In many former millionaires' homes through Pennsylvania, Ohio, and Illinois are Burbanks Indians still hanging on the same walls. In years to come they will command top prices the same as does Remington's and Russell's work today. One big difference between Burbanks Indians and Remingtons is that the latter painted much of his material from photographs. Many times Burbank ran across such men on the plains, photographing Indians, especially on horseback, for Remington who was then living in high toned hotels in New York, and traveling around with Richard Harding Davis, Spanish American war writer.

The Great Jo Mora and W. R. Leigh

The great Jo Mora of Monterey was another contemporary of Burbank's. They lived together in New Mexico and Arizona, after the turn of the Century, when Jo did his greatest work. Mora's contribution to the western art world, especially in murals, is second to none. It was Mr. Burbank's desire that the Pony Express give his friend Jo a real send off in the Pony Express, which we expect to do. Also, his old Pal of Munich days, W. R. Leigh, is another whose genius has not escaped attention of those who know and appreciate the West. Horses, and men, in action by Leigh are priceless gems to own. Some of them are in possession of wealthy oil and cattle men in Oklahoma. Leigh's work of the Battle of the Little Big Horn, depicting Indians, horses, and soldiers in action, is a masterpiece. Such work equals J. H. Smith's, the man who gave Charley Russell his finishing touches, and whose work is often sold as Russell's. Burbank admired the above men to no small degree, and was always happy to see them written up. When Mora got fifty thousand dollars for mural work at the World's Fair it made Burbank pleased, even though he got a measly hundred dollars for his masterpiece of the bridges, which sold into countless numbers, and countless dollars made by a certain stationery store out of it.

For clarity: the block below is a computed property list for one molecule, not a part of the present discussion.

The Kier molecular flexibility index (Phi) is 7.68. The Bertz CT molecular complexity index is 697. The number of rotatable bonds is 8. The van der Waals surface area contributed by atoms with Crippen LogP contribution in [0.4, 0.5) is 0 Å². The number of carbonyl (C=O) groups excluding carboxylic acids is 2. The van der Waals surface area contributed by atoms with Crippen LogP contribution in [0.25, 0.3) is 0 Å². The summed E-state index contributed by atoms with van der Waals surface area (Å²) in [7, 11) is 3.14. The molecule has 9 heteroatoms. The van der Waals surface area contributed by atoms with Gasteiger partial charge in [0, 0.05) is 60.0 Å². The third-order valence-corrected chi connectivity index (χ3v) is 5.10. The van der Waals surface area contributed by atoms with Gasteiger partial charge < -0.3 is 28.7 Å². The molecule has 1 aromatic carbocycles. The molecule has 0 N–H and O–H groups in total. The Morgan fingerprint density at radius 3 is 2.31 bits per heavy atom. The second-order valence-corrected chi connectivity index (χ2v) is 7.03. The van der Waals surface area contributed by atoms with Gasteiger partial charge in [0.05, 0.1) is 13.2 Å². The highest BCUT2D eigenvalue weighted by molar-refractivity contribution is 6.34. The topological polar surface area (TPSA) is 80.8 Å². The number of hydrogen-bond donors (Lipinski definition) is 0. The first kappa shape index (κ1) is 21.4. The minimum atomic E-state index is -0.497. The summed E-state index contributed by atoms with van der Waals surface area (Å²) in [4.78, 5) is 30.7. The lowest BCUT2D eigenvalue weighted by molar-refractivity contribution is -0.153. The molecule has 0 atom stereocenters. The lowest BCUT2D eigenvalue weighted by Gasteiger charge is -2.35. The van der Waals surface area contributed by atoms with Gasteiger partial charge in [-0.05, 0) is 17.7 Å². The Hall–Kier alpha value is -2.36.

Stationery Store Sold Thousands